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On Thursday this week, there’s an unusual astrological moment.  Jupiter will be in the third decan of Libra, and — 120° away or at a Trine Aspect, in the language of astrology — Saturn will be in the third decan of Sagittarius.  The two large outer planets, one governing expansion and rulership and the other governing discipline and boundaries, will be in a highly-beneficial relationship called “mutual reception” where each reinforces the other:  Jupiter granting expansiveness of ideas and courage in the face of challenges; and Saturn reinforcing discipline and deliberateness to accomplish difficult tasks.  A friend of mine, A.A., is undertaking a special operation, and this is composed for his work.

Hail, great lords of the outermost darkness,
stern Saturn in the skull of a stallion,
Jove at the center of spinning swiftness!
Guiding stars who lead this treasure galleon,
I glory in your lights and praise your Names.
For you, old one, with great discipline rule
the mariner’s careful contemplation
and the discipline that achieves results.
Jupiter — riding ocean like a pool,
remaining steady amid gyration,
the cheerful captain whom the world exalts!

Now each of you in palaces reside
where your dignities sit, enthroned in grace,
and each of you also may hear and heed
the other’s degrees, turned to each friend’s face.
Secret allies in steadiness of will,
and unafraid in the tumult and strife
of all the hazards of troublesome years:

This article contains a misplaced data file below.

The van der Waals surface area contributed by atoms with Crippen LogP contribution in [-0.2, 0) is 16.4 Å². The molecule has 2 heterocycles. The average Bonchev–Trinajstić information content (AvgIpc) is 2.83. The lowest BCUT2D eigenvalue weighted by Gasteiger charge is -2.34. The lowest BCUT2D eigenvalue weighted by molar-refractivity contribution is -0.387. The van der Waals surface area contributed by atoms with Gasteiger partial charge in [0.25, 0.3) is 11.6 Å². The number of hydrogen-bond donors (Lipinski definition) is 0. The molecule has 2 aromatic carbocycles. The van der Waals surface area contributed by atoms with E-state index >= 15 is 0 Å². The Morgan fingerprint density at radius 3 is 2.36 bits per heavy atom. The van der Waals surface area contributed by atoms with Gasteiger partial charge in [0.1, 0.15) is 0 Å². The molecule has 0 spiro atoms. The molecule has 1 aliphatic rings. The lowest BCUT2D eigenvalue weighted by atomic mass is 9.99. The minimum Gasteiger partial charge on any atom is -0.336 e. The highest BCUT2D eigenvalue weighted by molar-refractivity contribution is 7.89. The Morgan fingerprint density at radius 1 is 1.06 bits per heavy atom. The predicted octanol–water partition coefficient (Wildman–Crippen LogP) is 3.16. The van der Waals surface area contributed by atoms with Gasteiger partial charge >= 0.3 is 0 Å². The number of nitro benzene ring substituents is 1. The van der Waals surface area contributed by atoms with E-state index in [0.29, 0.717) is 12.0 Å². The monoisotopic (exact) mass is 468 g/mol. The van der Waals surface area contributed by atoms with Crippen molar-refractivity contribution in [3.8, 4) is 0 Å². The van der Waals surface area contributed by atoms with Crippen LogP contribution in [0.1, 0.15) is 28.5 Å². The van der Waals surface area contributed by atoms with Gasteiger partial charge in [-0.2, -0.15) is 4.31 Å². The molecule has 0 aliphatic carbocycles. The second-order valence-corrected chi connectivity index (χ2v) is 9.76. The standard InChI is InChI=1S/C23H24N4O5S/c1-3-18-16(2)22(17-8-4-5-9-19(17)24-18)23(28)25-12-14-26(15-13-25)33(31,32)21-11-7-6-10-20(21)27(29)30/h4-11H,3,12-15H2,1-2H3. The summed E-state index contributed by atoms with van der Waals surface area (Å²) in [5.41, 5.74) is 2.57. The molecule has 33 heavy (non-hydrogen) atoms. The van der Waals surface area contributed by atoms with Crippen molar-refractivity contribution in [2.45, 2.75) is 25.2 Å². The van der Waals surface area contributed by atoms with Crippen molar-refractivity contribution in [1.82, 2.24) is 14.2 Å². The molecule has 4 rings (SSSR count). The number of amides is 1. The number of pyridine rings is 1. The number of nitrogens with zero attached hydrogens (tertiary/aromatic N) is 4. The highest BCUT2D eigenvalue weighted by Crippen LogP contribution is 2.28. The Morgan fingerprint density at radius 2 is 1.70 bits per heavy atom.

when all is wording ’round, you remain still —
charting out the course of a mindful life,
and steering true, like clever engineers.

Great and glorious, reliable, stern —
steady and sure as the music of spheres:
make this ship a home, and often return:
be my bankers, my cautious financiers,
who grow my wealth and keep my accounts black,
avoiding the wave-troughs of debt and waste,
while leading me through confusion and cheat.
When the winds change, guide me to the new tack;
then help me face the gale properly braced,
with an agile ship, and sea-ready feet.

 

Fourteen Minotaurs

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Blogos, over at Hermetic Lessons, wrote about the Fourteen Minotaurs recently, and I’ve been playing with this idea for a few weeks quite happily.  It’s the sort of thing that Robert Mitchell could really groove on with his Cabal Fang workouts, actually, so I’m sort of tagging him here.  And it’s also related to stuff from Jason Miller’s Strategic Sorcery course, so if you want to learn how to do this, consider taking his course, as well (an example of the wealth/poverty divide and thought process is here).